Jean-Michel Delmotte, the representative of UNICEF in Tashkent, confirmed that the proposal had come from the government of Uzbekistan, the Russian news agency Regnum reported. Delmotte said that the Uzbek authorities promised to give him comprehensive assistance in organizing monitoring of the problem of child labor.
Publications by WikiLeaks of alleged classified diplomatic cables from the US Embassy in Tashkent indicate that UNICEF repeatedly tried to minimize the scale of the problem of forced child labor in Uzbekistan and argued against a boycott, EurasiaNet reported.
UNICEF has not made any comment about the WikiLeaks revelations.
Meanwhile, this year, as in past years child labor in the cotton harvest has been documented by local monitors. The Initiative Group of Independent Human Rights Activists of Uzbekistan reported that in Kashkadarya province, fifth-graders were taken to harvest the cotton.
"The daily quota is 80-100 kilos. For each harvested kilo, 150 soums (about 5 cents) is paid," Surat Ikramov, head of the Initiative Group told Radio Ozodlik.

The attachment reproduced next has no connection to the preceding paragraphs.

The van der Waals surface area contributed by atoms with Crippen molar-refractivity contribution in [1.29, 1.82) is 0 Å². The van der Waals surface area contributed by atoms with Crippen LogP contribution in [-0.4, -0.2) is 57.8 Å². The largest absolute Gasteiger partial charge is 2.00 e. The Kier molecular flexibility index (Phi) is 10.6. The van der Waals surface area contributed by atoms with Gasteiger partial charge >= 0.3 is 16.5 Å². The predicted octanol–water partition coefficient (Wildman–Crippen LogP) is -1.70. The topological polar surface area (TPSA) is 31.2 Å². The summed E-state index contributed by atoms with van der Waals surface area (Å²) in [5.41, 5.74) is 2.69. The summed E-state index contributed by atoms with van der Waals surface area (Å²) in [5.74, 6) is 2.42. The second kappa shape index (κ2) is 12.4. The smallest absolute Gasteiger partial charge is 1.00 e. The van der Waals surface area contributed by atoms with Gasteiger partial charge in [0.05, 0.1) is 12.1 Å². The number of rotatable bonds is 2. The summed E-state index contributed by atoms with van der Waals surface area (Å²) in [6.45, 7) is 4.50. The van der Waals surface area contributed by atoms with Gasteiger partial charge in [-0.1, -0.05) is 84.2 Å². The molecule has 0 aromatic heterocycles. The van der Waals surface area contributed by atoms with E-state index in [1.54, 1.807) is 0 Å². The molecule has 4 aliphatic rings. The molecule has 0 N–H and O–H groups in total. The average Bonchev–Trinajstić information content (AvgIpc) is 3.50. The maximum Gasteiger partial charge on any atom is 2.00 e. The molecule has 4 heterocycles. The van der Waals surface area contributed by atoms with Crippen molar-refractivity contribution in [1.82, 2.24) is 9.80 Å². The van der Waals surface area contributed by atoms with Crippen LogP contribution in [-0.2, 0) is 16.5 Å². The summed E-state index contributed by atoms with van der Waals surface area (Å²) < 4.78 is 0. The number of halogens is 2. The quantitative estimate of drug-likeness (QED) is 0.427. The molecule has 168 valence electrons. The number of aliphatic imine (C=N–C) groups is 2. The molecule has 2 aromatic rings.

It is important to point out that while the Uzbek government decided to invite UNICEF to observe child labor, it has refused to invite an independent monitoring group from the International Labor Organization (ILO), however.
Uzbek authorities also continue to interfere with the monitoring of child labor by Uzbek human rights activists. In Koson district, two human rights activists from Kashkadarya were detained by police for monitoring the use of children in the cotton harvest.
In recent years, more than 60 Western companies have pledged not to buy Uzbek cotton in order to compel the government to cease the use of child labor, Responsible Sourcing Network reports. They include Wal-Mart, Marks & Spencer, the Gap, Tesco, Gymboree and others.
The Uzbek government continues to deny that children are forced to work in the harvest.